The automated enforcement process is too error prone for my tastes. I don’t like speeders and red light runners, but I like the way these camera systems are being utilized even less. Unlike these systems, when a cop makes a car stop, they know who broke the law and can accurately issue a citation to that person. It also appears that in some jurisdictions, there’s little to no recourse for a citizen to contest a citation, and that is clearly not in keeping with the spirit of our legal system. That being said, this particular decision has no direct bearing on the legality of enforcement cameras, and in its limited scope, appears to be correct.

      If you don’t like traffic cameras, make logical, legal arguments against them, and leave the knee jerk, facism reactions out of the debate.

    • 0 avatar
      revjasper

      @toasty,

      Indeed when a cop makes a car stop, they know who broke the law: The fella driving past with the out of state plates.

      Even when you’re stopped for “running a yellow” and issued a ticket for running a red, then if your court date is assigned to a day you can’t make it, just pay your fine like a good little citizen. You can send a letter requesting a different court date, but the reply will always be “We entered a plea of guilty for you.” Hundreds of dollars later, you will be a wiser person.

      Now I just slam on the brakes whenever I see the yellow, even if I’m in the crosswalk. The ticket for blocking the intersection is much cheaper than the one for running a maybe still yellow light…

    • 0 avatar

      @ revjasper:

      I’m not sure what your opinion has to do with this ruling, but I’m happy to see that your patellar reflex is in order.

    • 0 avatar
      revjasper

      @toasty,

      Watch what you’re calling my knee!

      I was just saying that sometimes the cop is less honest than the camera. While the license plate OCR isn’t stellar, it’s not making judgments on who is guilty. It’s just mailing tickets.

      No matter if the ticket writer was organic or inorganic, city hall wants their money. If it’s rigged properly, you can’t fight it.

      When a cop makes a car stop, they know who broke the law as you said. But it’s up to them. I’d rather have a proper length yellow light with a camera on the end than some local with a quota.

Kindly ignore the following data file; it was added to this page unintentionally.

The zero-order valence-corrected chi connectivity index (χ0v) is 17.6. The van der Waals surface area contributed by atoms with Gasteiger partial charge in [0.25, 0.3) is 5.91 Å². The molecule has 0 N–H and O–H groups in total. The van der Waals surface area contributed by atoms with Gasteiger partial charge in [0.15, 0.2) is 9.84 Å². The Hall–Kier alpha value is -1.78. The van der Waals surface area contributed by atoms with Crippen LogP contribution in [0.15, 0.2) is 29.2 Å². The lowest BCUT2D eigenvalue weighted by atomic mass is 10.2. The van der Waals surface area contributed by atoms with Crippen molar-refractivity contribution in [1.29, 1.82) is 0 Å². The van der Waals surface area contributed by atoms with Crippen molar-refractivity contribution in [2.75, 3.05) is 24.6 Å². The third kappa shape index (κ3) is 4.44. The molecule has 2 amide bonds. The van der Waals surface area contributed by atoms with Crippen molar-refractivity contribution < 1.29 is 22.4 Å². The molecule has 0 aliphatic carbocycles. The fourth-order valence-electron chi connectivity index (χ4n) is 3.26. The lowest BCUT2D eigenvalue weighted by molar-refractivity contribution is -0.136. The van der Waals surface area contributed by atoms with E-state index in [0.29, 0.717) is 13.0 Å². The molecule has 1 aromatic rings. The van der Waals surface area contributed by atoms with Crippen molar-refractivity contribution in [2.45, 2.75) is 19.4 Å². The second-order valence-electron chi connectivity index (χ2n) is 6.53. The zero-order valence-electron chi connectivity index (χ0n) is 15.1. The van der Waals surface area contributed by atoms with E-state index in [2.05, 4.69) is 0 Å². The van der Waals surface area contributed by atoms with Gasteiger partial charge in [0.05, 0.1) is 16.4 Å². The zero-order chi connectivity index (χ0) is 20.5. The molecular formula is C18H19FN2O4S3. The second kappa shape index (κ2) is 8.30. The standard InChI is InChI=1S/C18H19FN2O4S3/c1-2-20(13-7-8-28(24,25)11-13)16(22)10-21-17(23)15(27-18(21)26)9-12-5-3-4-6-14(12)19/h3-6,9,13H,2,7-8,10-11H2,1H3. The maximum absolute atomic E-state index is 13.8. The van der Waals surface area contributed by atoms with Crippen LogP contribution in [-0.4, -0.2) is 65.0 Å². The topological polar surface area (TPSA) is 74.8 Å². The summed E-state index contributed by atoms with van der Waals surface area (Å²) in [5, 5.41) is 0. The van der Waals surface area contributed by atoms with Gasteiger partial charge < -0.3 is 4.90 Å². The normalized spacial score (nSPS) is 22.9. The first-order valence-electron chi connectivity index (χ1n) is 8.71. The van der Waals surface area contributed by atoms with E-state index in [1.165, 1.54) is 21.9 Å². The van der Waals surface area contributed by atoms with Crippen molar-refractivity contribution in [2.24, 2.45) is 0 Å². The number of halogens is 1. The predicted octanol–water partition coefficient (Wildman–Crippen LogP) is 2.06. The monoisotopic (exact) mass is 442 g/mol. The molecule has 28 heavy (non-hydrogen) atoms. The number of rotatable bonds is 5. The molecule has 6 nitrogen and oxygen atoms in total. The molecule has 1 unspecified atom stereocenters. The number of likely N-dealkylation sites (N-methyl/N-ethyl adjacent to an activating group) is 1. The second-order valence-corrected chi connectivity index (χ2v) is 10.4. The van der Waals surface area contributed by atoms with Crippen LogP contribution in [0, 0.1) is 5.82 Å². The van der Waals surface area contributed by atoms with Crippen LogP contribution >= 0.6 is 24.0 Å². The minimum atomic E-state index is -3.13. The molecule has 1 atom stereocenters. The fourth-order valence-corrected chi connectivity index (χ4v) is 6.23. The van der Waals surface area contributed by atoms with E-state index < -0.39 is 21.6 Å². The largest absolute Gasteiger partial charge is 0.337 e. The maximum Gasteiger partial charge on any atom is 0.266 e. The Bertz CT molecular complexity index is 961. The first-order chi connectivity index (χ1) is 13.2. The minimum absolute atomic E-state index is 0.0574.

• 0 avatar

      @ revjasper:

      Now I see your point. With the photo evidence, you may still have a chance at proving your innocence vs. having to square off in court solely against a cop’s word. I’d still prefer more rigid controls on traffic cameras, such as having a human check that the vehicle registration and registered owner’s license photo match the traffic camera photo. Otherwise, there’s just too much room for error. Also, I remember reading of cases where there simply wasn’t any recourse to contest a camera issued ticket, and that’s clearly wrong.

      IMO, traffic cameras were deployed before our legal system was fully prepared, and that’s why these legal challenges are being made. I’m thankful that this process is being challenged, but none of this is making me consider a move to Ruby Ridge.

  • avatar
    windswords

    This is not the same country I grew up in.

  • avatar
    ConejoZing

    Scary. Police State fascism is really close now. These people are setting the precedent that they can break the law in order to enforce it. Once again.. these people are BREAKING THE LAW TO ENFORCE IT. Orwellian doublethink in action. When it reaches that point you can no longer trust your politicians or courts. Next thing they will repeal your Miranda rights.

  • avatar
    Detroit-Iron

    My “tort” is that as a citizen of this country, crap like this ruling is destroying it.

  • avatar
    porschespeed

    “Scary. Police State fascism is really close now.”

    It’s been here, they’re just getting bolder about it. The “Patriot” act gave basically unlimited powers to government agents to do anything, anytime – the language is so broad as to allow any Constitutional violation of an American citizen.

    Sadly, many people will give up their rights for the illusion of safety.